Trencadís is a mosaic created from broken ceramic pieces such as plates and tiles. The Vilarnau label is a two-dimensional depiction of such a mosaic. The wine inside is as much a work of art as the mosaic.
Winery: Vilarnau is a small artisanal cava, from an avant-garde designer winery located within the Penedés D.O. region. It is one of the few wineries in the area that controls the entire winemaking process. The winery produces chardonnay and cabernet sauvignon, but is primarily known for its cavas, all of which are produced in the traditional method of a second fermentation in the bottle.
The cavas include Vilarnau Brut, Demisec, Brut Nature, Rosé, Gran Reserva Vintage and Albert de Vilarnau.
The winery employs environmentally-friendly practices throughout the winemaking process from the vineyard to packaging and recycling.
Valarnau, which means “The House of Arnau,” made its first aged cavas in 1949. They operate in a state-of-the-art winery with a minimalist design.
Vilarnau is owned by the González Byass company, which owns more than 20 brands. It’s history goes back to 1835 when Manuel Maria González Ángel founded the company, focusing on sherry. His uncle, José Ángel, Tío Pepe (Uncle Joe), showed him everything he knew about sherry. In gratitude, Manuel named the winery’s foundational solera “Solera del Tio Pepe.” That brand of sherry is now one of the best known in the world.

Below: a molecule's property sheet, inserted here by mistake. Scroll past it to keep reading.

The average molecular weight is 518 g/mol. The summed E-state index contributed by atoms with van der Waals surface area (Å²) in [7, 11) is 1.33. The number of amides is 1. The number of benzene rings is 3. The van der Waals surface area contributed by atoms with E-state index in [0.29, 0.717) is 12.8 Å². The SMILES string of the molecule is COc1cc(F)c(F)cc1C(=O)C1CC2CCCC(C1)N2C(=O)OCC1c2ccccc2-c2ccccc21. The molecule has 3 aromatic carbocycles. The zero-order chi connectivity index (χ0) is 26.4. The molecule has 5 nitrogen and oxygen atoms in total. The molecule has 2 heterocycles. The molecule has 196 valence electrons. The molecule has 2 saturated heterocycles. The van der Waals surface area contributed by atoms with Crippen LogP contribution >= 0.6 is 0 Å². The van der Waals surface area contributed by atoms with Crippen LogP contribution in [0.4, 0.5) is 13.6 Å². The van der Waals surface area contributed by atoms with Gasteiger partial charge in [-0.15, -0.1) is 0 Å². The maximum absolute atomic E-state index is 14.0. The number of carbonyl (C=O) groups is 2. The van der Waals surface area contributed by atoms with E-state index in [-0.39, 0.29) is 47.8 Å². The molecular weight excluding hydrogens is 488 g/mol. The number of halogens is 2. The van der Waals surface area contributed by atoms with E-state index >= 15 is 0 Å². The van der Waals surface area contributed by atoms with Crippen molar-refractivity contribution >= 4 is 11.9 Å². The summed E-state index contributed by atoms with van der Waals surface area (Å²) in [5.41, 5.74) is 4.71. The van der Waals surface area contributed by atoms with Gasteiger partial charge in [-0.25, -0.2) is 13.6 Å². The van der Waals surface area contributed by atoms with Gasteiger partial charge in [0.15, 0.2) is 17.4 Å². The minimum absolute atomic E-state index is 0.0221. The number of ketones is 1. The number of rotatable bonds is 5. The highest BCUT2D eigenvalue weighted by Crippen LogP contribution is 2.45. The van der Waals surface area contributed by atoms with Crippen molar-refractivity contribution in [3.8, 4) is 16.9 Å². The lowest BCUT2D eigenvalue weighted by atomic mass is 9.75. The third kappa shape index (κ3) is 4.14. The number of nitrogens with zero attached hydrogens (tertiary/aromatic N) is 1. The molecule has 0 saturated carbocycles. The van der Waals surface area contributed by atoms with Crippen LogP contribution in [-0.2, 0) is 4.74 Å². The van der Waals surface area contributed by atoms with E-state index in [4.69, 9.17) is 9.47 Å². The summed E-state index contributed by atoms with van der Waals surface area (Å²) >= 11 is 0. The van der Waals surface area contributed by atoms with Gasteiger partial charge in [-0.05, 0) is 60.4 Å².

Manuel later joined Robert Blake Byass, his English agent. That partnership lasted until 1988 when the Byass family sold its interests to the descendants of Manuel María González.
Goes With: We had this beautiful sparkler with a nice piece of ham I warmed up with some pineapple slices on top and pineapple juice in the pan to give it some flavor. For a starch, I did my twice-fried potato wedges. We also had pineapple slices and cut up veggies.
Sparkling wine is good with so many foods, but it is especially good with ham. Sometimes you can match up ham with pinot noir, but the salty taste of the ham also can throw off some very nice wines.
With sparkling wine you get a perfect match. I especially liked this Vilarnau Rosé because it was so dry. A sweeter sparkler might compete with the tastes in the ham, but the Vilarnau complemented the ham flavors.
Sparkling wine goes well with just about everything, but this one would be particularly good with pasta, pizza, paella, and as an aperitif. Serve it well chilled, about 45 degrees.
The potato wedges are simple to make and very tasty. First bake several potatoes. If you are in a hurry you can zap them in the microwave.
After the potatoes cool, cut them into wedges, either quarters, sixths or eighths, depending on the size of the potatoes. I like to leave the peels on, but you can remove them if you like.
Then pan fry the wedges in about a half inch of oil at medium heat.Cook, turning the wedges on all three sides until they are nicely browned. Remove from the pan, drain and salt and pepper them.